Too Late

This is a work in progress. This work has been in progress for about seven years now. Cynthia kept asking to read it and I kept saying things like, "Frank Peebles just went through it and made suggestions that I'd like to incorporate. John just did another edit. Bruce Serafin gave me an idea for the plot, how I can glue the stories together to make more sense."

Now it is too late for Cynthia to read it. But I will finish it as a dedication to her, my first publisher.

The setting is winter in Winnipeg. The heroine, a laboratory technologist, is trying, with her sibling, a lineman for the telephone company, to construct an obituary for their mother to give to the newspaper. Janice is a sibling, crippled and emotionally unstable.


"Okay," Brett says to Connie when he finally gets off the phone. "We need an obituary. I've gotta call the office and then the kids' coaches. We need it today."

He passes her some paper and a pen.

Brett and Denise like to take part in their children's activities. Besides working at the school occasionally, they help run the Little League baseball teams. Brett especially likes to be the boss. Before the embezzlement charge, they ran the hockey too. It was a phony charge Brett had explained. They wanted him out so that someone else could take over.

As Connie writes, Denise opens a bottle of mineral water and pours some for the three of them. She sighs, standing behind Connie. Brett dials another number.

"You're starting to get gray hair," she says to Connie. "You should use a rinse."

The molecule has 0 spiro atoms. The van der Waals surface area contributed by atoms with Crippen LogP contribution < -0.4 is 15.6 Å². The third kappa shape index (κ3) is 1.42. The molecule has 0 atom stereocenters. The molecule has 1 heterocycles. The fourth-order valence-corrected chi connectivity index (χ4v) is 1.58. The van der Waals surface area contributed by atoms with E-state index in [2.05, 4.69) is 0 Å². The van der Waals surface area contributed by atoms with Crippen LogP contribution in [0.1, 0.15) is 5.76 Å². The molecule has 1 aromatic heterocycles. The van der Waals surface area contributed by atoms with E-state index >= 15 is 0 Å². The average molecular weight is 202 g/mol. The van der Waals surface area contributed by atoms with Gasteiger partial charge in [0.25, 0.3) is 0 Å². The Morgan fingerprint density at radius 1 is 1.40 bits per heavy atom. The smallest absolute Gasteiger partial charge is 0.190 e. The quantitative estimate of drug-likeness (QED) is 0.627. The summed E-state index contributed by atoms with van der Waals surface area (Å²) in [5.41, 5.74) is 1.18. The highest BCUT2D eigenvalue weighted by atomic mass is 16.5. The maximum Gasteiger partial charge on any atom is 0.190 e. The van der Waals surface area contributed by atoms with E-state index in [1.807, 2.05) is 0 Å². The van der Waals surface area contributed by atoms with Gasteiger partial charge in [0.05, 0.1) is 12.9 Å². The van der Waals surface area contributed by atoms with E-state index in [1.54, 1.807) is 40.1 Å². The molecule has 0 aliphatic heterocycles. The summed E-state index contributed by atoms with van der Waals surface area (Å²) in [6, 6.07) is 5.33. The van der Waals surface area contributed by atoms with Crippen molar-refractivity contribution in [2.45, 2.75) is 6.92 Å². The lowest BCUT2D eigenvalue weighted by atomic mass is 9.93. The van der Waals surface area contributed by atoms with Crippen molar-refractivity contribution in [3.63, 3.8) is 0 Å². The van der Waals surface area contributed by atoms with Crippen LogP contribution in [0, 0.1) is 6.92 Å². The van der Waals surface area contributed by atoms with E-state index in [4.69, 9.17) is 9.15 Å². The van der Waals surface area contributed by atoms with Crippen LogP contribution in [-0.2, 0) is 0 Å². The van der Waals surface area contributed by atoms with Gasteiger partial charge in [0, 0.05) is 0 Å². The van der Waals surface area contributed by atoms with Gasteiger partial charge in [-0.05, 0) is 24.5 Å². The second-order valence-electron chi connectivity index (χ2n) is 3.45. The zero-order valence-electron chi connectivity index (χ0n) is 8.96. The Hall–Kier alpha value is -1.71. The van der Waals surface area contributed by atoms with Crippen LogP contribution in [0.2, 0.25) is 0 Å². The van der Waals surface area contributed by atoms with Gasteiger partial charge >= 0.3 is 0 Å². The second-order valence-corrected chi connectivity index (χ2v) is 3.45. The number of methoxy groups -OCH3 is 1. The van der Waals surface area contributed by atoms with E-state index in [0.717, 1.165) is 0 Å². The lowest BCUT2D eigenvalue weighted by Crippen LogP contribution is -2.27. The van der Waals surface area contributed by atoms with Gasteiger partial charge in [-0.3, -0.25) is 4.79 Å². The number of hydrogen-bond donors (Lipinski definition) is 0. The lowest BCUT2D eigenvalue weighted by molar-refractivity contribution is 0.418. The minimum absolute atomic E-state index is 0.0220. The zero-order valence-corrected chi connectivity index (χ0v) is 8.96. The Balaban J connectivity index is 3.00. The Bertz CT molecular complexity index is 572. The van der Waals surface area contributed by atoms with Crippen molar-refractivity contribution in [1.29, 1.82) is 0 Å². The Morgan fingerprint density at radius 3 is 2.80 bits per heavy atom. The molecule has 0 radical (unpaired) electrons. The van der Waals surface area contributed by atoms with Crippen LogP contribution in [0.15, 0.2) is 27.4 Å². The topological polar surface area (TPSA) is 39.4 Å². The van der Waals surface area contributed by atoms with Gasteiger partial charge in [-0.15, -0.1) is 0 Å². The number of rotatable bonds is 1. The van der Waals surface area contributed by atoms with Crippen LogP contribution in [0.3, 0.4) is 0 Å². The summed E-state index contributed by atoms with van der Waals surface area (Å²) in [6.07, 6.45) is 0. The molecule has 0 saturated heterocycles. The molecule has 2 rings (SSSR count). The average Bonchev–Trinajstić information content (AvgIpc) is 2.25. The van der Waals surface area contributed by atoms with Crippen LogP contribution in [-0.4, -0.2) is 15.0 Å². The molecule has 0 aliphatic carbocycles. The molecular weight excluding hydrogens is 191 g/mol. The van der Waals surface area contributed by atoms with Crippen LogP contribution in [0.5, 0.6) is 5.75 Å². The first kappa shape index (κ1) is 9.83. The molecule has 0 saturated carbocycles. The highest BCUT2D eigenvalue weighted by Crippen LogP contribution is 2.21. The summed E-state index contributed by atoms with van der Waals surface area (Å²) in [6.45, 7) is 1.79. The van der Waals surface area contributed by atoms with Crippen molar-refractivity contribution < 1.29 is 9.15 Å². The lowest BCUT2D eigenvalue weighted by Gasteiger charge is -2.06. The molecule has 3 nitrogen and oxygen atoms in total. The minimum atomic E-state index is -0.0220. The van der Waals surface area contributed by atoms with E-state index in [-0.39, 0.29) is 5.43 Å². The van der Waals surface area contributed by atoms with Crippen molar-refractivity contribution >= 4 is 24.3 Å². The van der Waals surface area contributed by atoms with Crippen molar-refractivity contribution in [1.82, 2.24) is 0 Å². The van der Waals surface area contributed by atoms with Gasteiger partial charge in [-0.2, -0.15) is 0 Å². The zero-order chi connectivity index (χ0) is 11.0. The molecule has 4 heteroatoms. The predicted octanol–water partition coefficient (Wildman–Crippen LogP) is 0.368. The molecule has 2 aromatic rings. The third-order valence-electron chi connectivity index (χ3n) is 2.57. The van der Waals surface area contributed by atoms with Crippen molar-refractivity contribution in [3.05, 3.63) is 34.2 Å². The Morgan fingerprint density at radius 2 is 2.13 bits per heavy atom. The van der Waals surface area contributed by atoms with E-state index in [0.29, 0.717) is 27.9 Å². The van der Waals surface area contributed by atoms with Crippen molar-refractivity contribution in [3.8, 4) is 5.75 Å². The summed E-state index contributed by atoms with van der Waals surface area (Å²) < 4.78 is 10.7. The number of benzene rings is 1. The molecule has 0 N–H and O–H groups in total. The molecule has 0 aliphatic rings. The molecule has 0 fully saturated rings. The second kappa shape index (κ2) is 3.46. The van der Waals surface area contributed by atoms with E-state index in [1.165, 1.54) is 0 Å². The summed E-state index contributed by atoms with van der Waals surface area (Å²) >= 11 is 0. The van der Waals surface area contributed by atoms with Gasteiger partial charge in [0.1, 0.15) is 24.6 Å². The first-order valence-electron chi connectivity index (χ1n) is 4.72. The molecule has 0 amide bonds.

"I couldn't be bothered," Connie answers. "Besides, there's mercury in rinses. The metal would get into my brain and my brain's all I've got left."

Connie continues writing and doesn't look up from her paper until she's finished. Then she reads, solemnly, quietly.

"Born in Hyas, Saskatchewan, (Carol) C-a-r-o-l - was the last surviving child of Adam and Pauline Kwizak, sister of Michael and twin sister of Karen."

"You've got it wrong," Brett interjects, phone receiver glued to his ear waiting for an answer on the other end. Brett's a multi tasker. "It should be (Coral) C-o-r-a-l."

"A stupid name. A polyp that swims around for a while and then turns to stone."

"That's her name," Brett says with determination.

"It goes better with Lansdowne than Carol," Denise offers in a tone that suggests that she was told this by Coral.

"Coral, served in the Royal Canadian Air Force during World War ll and in 1951 she married Gordon Lansdowne, a post war immigrant."

"You can't put that in," Brett frowns. He has just dialed another number and after pushing numbers on cue, is again waiting.

"Okay, a fucking immigrant," Connie says, correcting her written work. "That's how Old Gord would put it. Fucking immigrant. But listen until I'm finished. She was the proud mother of three surviving children; Connie, prize-winning fecal-fat tester, Brett, lineman who climbed too high, and Janice, rape and suicide specialist."

Brett moans and puts down the telephone before there is an answer. Denise smirks. Connie continues, "Internment will be in July when the ground thaws. In lieu of flowers, Coral requested donations be made to the Free Smoker's Society."

Denise laughs for the first time since Connie has arrived. "Let's send it in," she says.